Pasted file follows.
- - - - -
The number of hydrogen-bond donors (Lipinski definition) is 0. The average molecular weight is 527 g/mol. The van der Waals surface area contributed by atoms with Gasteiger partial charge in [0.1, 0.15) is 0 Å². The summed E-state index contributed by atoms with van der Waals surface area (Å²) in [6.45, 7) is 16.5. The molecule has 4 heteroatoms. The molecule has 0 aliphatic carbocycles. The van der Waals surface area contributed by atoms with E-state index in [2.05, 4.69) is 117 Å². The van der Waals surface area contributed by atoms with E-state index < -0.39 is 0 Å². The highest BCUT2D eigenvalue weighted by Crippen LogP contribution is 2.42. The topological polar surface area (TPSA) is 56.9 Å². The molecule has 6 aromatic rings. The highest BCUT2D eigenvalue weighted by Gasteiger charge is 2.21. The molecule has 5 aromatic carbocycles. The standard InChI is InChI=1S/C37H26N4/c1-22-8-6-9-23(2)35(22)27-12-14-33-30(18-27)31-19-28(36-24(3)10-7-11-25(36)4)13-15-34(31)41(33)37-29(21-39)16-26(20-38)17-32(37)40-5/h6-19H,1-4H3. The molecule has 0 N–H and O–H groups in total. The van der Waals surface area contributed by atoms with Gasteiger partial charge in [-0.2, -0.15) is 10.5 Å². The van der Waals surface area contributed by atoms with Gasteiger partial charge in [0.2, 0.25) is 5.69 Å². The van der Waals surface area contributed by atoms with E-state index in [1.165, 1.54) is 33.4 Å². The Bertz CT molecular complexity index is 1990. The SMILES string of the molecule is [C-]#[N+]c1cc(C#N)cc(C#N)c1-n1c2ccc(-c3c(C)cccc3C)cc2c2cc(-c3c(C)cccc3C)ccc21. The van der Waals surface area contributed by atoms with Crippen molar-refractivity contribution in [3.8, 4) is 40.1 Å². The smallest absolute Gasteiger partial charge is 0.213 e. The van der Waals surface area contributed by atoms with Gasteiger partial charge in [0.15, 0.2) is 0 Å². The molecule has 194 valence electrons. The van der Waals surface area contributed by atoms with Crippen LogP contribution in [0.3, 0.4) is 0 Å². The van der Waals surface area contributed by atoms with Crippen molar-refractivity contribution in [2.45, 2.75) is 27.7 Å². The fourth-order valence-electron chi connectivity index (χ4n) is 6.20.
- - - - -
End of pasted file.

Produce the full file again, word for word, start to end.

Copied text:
The number of hydrogen-bond donors (Lipinski definition) is 0. The average molecular weight is 527 g/mol. The van der Waals surface area contributed by atoms with Gasteiger partial charge in [0.1, 0.15) is 0 Å². The summed E-state index contributed by atoms with van der Waals surface area (Å²) in [6.45, 7) is 16.5. The molecule has 4 heteroatoms. The molecule has 0 aliphatic carbocycles. The van der Waals surface area contributed by atoms with E-state index in [2.05, 4.69) is 117 Å². The van der Waals surface area contributed by atoms with E-state index < -0.39 is 0 Å². The highest BCUT2D eigenvalue weighted by Crippen LogP contribution is 2.42. The topological polar surface area (TPSA) is 56.9 Å². The molecule has 6 aromatic rings. The highest BCUT2D eigenvalue weighted by Gasteiger charge is 2.21. The molecule has 5 aromatic carbocycles. The standard InChI is InChI=1S/C37H26N4/c1-22-8-6-9-23(2)35(22)27-12-14-33-30(18-27)31-19-28(36-24(3)10-7-11-25(36)4)13-15-34(31)41(33)37-29(21-39)16-26(20-38)17-32(37)40-5/h6-19H,1-4H3. The molecule has 0 N–H and O–H groups in total. The van der Waals surface area contributed by atoms with Gasteiger partial charge in [-0.2, -0.15) is 10.5 Å². The van der Waals surface area contributed by atoms with Gasteiger partial charge in [0.2, 0.25) is 5.69 Å². The van der Waals surface area contributed by atoms with E-state index in [1.165, 1.54) is 33.4 Å². The Bertz CT molecular complexity index is 1990. The SMILES string of the molecule is [C-]#[N+]c1cc(C#N)cc(C#N)c1-n1c2ccc(-c3c(C)cccc3C)cc2c2cc(-c3c(C)cccc3C)ccc21. The van der Waals surface area contributed by atoms with Crippen molar-refractivity contribution in [3.8, 4) is 40.1 Å². The smallest absolute Gasteiger partial charge is 0.213 e. The van der Waals surface area contributed by atoms with Gasteiger partial charge in [0.15, 0.2) is 0 Å². The molecule has 194 valence electrons. The van der Waals surface area contributed by atoms with Crippen LogP contribution in [0.3, 0.4) is 0 Å². The van der Waals surface area contributed by atoms with Crippen molar-refractivity contribution in [2.45, 2.75) is 27.7 Å². The fourth-order valence-electron chi connectivity index (χ4n) is 6.20.